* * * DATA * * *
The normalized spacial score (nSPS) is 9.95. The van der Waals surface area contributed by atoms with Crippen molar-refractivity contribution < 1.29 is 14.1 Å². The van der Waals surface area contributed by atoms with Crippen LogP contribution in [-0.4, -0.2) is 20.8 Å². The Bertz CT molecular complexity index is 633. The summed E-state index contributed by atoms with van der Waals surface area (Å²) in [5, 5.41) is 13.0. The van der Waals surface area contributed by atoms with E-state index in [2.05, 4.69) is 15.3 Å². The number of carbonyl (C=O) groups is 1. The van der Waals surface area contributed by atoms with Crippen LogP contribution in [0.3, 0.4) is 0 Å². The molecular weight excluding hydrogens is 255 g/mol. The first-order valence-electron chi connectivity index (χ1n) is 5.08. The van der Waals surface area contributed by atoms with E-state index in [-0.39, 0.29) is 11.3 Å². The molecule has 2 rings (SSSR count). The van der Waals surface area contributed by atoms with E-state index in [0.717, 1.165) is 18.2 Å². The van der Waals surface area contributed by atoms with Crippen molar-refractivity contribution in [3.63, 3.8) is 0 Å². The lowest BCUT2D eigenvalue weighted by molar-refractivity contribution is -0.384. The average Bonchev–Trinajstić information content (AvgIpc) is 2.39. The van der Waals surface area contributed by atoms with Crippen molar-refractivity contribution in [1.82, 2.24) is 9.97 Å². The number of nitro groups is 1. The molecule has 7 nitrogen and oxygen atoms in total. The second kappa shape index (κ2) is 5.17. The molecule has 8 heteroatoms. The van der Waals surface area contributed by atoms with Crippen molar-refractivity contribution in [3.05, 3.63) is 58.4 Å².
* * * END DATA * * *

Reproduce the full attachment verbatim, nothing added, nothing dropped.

The normalized spacial score (nSPS) is 9.95. The van der Waals surface area contributed by atoms with Crippen molar-refractivity contribution < 1.29 is 14.1 Å². The van der Waals surface area contributed by atoms with Crippen LogP contribution in [-0.4, -0.2) is 20.8 Å². The Bertz CT molecular complexity index is 633. The summed E-state index contributed by atoms with van der Waals surface area (Å²) in [5, 5.41) is 13.0. The van der Waals surface area contributed by atoms with E-state index in [2.05, 4.69) is 15.3 Å². The number of carbonyl (C=O) groups is 1. The van der Waals surface area contributed by atoms with Crippen LogP contribution in [0.3, 0.4) is 0 Å². The molecular weight excluding hydrogens is 255 g/mol. The first-order valence-electron chi connectivity index (χ1n) is 5.08. The van der Waals surface area contributed by atoms with E-state index in [-0.39, 0.29) is 11.3 Å². The molecule has 2 rings (SSSR count). The van der Waals surface area contributed by atoms with E-state index in [0.717, 1.165) is 18.2 Å². The van der Waals surface area contributed by atoms with Crippen molar-refractivity contribution in [3.63, 3.8) is 0 Å². The lowest BCUT2D eigenvalue weighted by molar-refractivity contribution is -0.384. The average Bonchev–Trinajstić information content (AvgIpc) is 2.39. The van der Waals surface area contributed by atoms with Crippen molar-refractivity contribution in [1.82, 2.24) is 9.97 Å². The number of nitro groups is 1. The molecule has 7 nitrogen and oxygen atoms in total. The second kappa shape index (κ2) is 5.17. The molecule has 8 heteroatoms. The van der Waals surface area contributed by atoms with Crippen molar-refractivity contribution in [3.05, 3.63) is 58.4 Å².